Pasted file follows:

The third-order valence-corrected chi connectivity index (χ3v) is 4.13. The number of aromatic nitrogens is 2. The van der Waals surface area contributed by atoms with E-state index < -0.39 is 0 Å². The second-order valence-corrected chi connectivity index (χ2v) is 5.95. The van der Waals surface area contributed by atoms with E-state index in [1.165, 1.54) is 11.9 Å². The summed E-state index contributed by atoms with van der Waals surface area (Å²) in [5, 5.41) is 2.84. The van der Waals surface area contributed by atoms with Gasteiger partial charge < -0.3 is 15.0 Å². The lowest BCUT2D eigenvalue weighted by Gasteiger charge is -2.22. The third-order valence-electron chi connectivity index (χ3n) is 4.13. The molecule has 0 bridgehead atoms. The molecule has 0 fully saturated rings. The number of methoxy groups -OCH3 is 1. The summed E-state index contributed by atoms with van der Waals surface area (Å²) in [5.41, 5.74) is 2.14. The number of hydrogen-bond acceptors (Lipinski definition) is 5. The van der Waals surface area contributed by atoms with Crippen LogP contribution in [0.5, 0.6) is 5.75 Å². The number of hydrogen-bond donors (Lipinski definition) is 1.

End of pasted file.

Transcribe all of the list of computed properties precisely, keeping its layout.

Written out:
The third-order valence-corrected chi connectivity index (χ3v) is 4.13. The number of aromatic nitrogens is 2. The van der Waals surface area contributed by atoms with E-state index < -0.39 is 0 Å². The second-order valence-corrected chi connectivity index (χ2v) is 5.95. The van der Waals surface area contributed by atoms with E-state index in [1.165, 1.54) is 11.9 Å². The summed E-state index contributed by atoms with van der Waals surface area (Å²) in [5, 5.41) is 2.84. The van der Waals surface area contributed by atoms with Gasteiger partial charge < -0.3 is 15.0 Å². The lowest BCUT2D eigenvalue weighted by Gasteiger charge is -2.22. The third-order valence-electron chi connectivity index (χ3n) is 4.13. The molecule has 0 bridgehead atoms. The molecule has 0 fully saturated rings. The number of methoxy groups -OCH3 is 1. The summed E-state index contributed by atoms with van der Waals surface area (Å²) in [5.41, 5.74) is 2.14. The number of hydrogen-bond acceptors (Lipinski definition) is 5. The van der Waals surface area contributed by atoms with Crippen LogP contribution in [0.5, 0.6) is 5.75 Å². The number of hydrogen-bond donors (Lipinski definition) is 1.